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Tours

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Meet the Director

About the Whitney

As the preeminent institution devoted to the art of the United States, the Whitney Museum of American Art presents the full range of twentieth-century and contemporary American art, with a special focus on works by living artists. The Whitney is dedicated to collecting, preserving, interpreting, and exhibiting American art, and its collection—arguably the finest holdings of twentieth-century American art in the world—is the Museum's key resource. The Museum's flagship exhibition, the Biennial, is the country's leading survey of the most recent developments in American art.

Innovation has been a hallmark of the Whitney since its beginnings. It was the first museum dedicated to the work of living American artists and the first New York museum to present a major exhibition of a video artist (Nam June Paik, in 1982). Such important figures as Jasper Johns, Jay DeFeo, Glenn Ligon, Cindy Sherman, and Paul Thek were given their first comprehensive museum surveys at the Whitney. The Museum has consistently purchased works within the year they were created, often well before the artists who created them became broadly recognized.

Designed by architect Renzo Piano and situated between the High Line and the Hudson River, the Whitney's current building vastly increases the Museum’s exhibition and programming space, providing the most expansive view ever of its unsurpassed collection of modern and contemporary American art.

Where We Are

Solo en Inglès

Hear directly from artists and curators on selected works from Where We Are: Selections from the Whitney’s Collection, 1900–1960.

Edward Hopper, Early Sunday Morning, 1930

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Mark Joshua Epstein: This painting is called Early Sunday Morning and it was made by Edward Hopper. What do you notice about it?

Student 1: Well, it looks like everything is closed, and all the shops and the windows are closed, and it doesn’t look like anybody is on the street.

Student 2: I think that it also really looks like a morning because of the way that the shadows are long.

Student 3: It shows the stillness of the morning when the sun just comes up, everybody is still in bed.

Student 4: I’m wondering if, I think the words were blurred on purpose to let you imagine what the shops would be.

Mark Joshua Epstein: Edward Hopper said that this painting was based on a part of Seventh Avenue, which is a north-south Street in New York, and I’m wondering if anyone notices something funny about the shadows.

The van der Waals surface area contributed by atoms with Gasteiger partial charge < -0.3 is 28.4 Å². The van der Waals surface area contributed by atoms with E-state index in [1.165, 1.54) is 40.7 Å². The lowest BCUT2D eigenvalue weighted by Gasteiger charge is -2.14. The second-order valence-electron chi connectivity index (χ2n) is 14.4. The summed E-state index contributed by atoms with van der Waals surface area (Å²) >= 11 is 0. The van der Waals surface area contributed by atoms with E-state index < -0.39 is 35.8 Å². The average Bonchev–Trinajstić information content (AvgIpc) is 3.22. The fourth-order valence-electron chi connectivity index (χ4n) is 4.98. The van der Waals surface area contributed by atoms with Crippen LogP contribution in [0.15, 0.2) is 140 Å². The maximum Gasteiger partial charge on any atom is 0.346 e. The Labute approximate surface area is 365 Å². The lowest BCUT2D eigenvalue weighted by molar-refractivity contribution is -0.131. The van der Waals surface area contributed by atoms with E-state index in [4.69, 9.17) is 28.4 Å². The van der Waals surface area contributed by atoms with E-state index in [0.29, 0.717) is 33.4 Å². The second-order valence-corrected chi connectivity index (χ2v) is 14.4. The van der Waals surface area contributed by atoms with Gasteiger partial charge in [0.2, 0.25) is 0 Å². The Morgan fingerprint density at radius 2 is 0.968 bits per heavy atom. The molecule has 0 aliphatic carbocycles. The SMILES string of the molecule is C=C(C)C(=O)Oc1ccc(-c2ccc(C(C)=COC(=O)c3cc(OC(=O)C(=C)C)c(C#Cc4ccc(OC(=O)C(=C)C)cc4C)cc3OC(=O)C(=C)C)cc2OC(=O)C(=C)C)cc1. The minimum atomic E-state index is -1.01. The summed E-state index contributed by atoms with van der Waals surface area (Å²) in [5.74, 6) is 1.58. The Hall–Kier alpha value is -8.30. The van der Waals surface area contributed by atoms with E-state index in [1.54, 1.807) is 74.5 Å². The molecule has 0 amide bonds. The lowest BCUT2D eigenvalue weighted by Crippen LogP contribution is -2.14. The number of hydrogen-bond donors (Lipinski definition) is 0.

Student 1: When the sun rises like east-west and when the street’s sky is north-south, it’s kind of weird, because you think the shadows would be going horizontally rather than vertical.

Mark Joshua Epstein: Does anyone think it’s possible that this painting is a result of a combination of observation with imagination?

Student 1: I think yes because the shadows aren’t very realistic. It’s like realistic but then some things are like a little bit off, almost.

Hopper's iconic painting of empty street scene.

Mark Joshua Epstein: This painting is called Early Sunday Morning and it was made by Edward Hopper. What do you notice about it?

Student 1: Well, it looks like everything is closed, and all the shops and the windows are closed, and it doesn’t look like anybody is on the street.

Student 2: I think that it also really looks like a morning because of the way that the shadows are long.

Student 3: It shows the stillness of the morning when the sun just comes up, everybody is still in bed.

Student 4: I’m wondering if, I think the words were blurred on purpose to let you imagine what the shops would be.

Mark Joshua Epstein: Edward Hopper said that this painting was based on a part of Seventh Avenue, which is a north-south Street in New York, and I’m wondering if anyone notices something funny about the shadows.

Student 1: When the sun rises like east-west and when the street’s sky is north-south, it’s kind of weird, because you think the shadows would be going horizontally rather than vertical.

Mark Joshua Epstein: Does anyone think it’s possible that this painting is a result of a combination of observation with imagination?

Student 1: I think yes because the shadows aren’t very realistic. It’s like realistic but then some things are like a little bit off, almost.


Edward Hopper, Early Sunday Morning, 1930. Oil on canvas, 35 3/16 × 60 1/4 in. (89.4 × 153 cm). Whitney Museum of American Art, New York; purchase with funds from Gertrude Vanderbilt Whitney 31.426. © Heirs of Josephine N. Hopper/Licensed by VAGA, New York, NY